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The role of doubt in religious faith

Impacts of religious doubt

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Overview:

Religious doubt has been defined as: "... a feeling of uncertainty toward, and a questioning of, religious teachings and beliefs." 1

Various groups promote different beliefs about doubt:
bulletSecularism and liberal religious faiths, like progressive Christianity, Unitarian Universalism, cherish doubt. They value the search for truth as more important than the acceptance of what others have already defined as truth. A humorist once commented on a Unitarian Universalist who arrived in Heaven only to find a signpost pointing in one direction to God, and in the other direction towards a discussion of God. He took the latter path.
bulletMost conservative faiths regard doubt as something to be battled against because it is dangerous to one's faith. It can lead to heresy, doubting the existence of God, and, according to their belief, perhaps loss of salvation and eternal torture in the fires of Hell.
bulletScientific progress is fueled by doubt, as researchers exhibit skepticism towards current beliefs, and seek a better understanding of nature.

Religious doubt may hasten positive cultural change:

A case can be made that doubt has a critical and positive role to play in the effect of religion on social evils. In the past, some faith groups and devout individuals have been responsible for:

bulletRestrictions on religious freedom -- both beliefs and practice,
bulletThe burning and hanging of heretics,
bulletThe preservation of slavery,
bulletMassive loss of life in faith-based wars,
bulletSexual repression,
bulletReligiously-based genocides, etc.

A dose of healthy doubt might have alleviated or avoided such atrocities.

In recent decades, faith groups have been divided over equal rights for women, abortion access, equal rights for gays, lesbians and bisexuals, same-sex marriage, etc. On the horizon is a conflict over equal rights for transgender and transsexual persons. All of these conflicts will undoubtedly be resolved in one direction or the other during upcoming decades.

Lack of doubt causes people to hold tenaciously to a specific set of beliefs which may or may not be on the winning side. Honest doubt would greatly facilitate the resolution of conflicts more quickly, to the benefit of all. Doubt forms a part of every attempt at dialogue where people holding conflicting viewpoints freely explore each other's beliefs in a search for truth.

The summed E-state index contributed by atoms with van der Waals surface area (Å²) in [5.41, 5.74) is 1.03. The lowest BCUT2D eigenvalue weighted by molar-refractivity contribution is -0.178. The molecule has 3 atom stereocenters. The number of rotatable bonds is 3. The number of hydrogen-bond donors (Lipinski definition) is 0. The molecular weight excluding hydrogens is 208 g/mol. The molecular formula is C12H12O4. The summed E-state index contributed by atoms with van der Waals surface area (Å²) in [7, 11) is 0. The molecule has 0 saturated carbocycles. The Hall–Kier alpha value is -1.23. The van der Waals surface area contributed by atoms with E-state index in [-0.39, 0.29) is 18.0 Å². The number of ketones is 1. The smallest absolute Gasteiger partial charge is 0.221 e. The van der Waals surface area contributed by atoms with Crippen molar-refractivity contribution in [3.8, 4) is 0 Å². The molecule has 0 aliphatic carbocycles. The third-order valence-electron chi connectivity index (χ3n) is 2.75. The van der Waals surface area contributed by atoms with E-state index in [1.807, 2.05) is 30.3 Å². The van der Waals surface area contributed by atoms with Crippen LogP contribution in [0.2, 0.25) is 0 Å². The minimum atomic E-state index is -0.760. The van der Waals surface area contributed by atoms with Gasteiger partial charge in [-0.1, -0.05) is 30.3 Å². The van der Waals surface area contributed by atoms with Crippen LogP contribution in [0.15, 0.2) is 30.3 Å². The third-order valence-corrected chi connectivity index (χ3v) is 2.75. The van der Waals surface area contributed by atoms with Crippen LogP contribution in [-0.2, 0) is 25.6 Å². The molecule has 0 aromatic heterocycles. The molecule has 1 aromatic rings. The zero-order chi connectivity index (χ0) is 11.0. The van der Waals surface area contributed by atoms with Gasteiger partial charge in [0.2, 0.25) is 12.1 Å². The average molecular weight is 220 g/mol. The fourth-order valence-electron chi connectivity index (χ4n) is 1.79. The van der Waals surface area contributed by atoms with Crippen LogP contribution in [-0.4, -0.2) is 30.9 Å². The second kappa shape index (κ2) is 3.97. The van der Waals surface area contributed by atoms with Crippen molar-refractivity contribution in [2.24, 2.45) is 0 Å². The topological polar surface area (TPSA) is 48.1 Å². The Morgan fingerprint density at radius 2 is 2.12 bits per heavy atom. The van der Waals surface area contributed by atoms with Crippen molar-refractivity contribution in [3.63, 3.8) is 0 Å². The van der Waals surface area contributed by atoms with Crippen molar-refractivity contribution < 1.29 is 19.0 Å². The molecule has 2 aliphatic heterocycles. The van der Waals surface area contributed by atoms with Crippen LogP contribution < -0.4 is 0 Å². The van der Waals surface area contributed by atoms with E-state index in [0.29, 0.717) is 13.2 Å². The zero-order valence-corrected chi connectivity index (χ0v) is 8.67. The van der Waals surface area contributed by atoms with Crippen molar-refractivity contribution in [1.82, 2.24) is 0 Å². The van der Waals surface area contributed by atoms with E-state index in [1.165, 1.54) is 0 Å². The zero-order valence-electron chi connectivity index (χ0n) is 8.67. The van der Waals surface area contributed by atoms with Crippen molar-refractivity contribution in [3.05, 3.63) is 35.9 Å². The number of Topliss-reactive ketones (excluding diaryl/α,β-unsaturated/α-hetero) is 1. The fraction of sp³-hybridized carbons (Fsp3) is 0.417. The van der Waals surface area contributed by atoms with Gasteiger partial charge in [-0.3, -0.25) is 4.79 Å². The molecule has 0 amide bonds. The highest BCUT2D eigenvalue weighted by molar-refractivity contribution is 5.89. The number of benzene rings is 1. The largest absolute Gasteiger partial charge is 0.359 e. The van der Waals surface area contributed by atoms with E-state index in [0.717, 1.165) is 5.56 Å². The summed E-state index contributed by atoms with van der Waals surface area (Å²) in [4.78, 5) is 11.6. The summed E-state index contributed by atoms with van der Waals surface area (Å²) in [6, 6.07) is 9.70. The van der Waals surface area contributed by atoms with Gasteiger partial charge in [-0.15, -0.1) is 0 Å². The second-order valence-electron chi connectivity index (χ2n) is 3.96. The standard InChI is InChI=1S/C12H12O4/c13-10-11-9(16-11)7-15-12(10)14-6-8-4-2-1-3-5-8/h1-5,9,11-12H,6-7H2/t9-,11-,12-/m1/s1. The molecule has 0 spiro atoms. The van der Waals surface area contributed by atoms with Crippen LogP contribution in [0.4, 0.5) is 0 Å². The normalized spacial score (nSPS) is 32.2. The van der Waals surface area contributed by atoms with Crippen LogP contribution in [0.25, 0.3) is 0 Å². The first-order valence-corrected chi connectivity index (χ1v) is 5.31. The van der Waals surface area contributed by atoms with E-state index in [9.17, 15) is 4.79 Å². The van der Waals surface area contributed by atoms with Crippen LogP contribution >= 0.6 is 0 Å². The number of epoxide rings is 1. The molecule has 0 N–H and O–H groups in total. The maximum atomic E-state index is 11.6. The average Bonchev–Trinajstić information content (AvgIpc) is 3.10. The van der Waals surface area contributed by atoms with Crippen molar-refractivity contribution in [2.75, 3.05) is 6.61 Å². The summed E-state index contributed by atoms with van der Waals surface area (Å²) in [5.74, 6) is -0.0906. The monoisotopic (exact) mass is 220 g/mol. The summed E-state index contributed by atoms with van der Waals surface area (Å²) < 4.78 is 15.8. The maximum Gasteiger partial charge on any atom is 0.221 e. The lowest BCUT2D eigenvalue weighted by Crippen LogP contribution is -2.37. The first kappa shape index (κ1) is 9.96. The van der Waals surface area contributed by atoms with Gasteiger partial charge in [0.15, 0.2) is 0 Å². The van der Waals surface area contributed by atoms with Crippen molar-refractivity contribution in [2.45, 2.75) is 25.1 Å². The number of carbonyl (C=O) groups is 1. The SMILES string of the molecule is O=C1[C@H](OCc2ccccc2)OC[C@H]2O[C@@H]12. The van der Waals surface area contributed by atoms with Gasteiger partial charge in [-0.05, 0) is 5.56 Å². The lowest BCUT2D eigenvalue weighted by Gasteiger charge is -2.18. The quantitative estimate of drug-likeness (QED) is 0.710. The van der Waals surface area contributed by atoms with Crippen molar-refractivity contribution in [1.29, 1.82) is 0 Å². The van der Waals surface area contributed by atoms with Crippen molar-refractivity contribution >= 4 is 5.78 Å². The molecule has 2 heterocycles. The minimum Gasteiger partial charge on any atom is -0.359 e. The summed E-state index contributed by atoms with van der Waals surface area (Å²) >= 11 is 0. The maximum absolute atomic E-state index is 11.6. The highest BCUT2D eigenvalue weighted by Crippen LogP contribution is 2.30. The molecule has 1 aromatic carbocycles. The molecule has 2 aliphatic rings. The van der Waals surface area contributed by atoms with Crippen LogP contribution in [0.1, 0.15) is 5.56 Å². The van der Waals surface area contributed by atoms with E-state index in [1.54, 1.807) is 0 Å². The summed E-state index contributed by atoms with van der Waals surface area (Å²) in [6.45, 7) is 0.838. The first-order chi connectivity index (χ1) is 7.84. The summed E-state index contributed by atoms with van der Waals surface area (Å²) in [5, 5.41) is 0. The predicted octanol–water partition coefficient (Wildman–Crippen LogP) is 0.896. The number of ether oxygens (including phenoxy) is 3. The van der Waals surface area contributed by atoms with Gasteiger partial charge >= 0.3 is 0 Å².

It is debatable whether the 19 radical fundamentalist Muslim terrorists would have crashed airplanes into buildings on 9/11 if they had even a small shred of doubt about the wishes of Allah or the rewards that they believe awaited them as martyrs in the Muslim paradise.

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Religious doubt may be dangerous to your health:

Many studies have concluded that personal commitment to, and involvement in, a faith group can enhance health and lengthen life expectancy. However, some studies have concluded that the opposite can be true for some people who have negative experiences with religion. These can lead to an erosion of mental and/or physical health.

The links among religious doubt, feelings of well being and health are complex.

In a 2004 paper, Neal Krause and Keith M. Wulff comment that some:

"... theologians and investigators believe ... that having doubts about religion lies at the very heart of living a religious life, and that it is not possible to be deeply religious without having doubts about one's faith. This perspective is captured in the work of Tillich, who was a well-known Protestant theologian. Tillich ... argued that, "... doubt is not the opposite of faith; it is an element of faith." Similar views are expressed in the classic work of Allport ... who maintained that, "... the mature religious sentiment is ordinarily fashioned in the workshop of doubt." Finally, and perhaps most important, Batson, Schoenrade and Ventis' (1993) work on religious quest is based, in part, on the notion that doubt is beneficial and ultimately leads to a deeper and more meaningful faith. This is evident in the following item that was taken from their widely-used quest scale, "It might be said that I value my religious doubts and uncertainties. ..." 2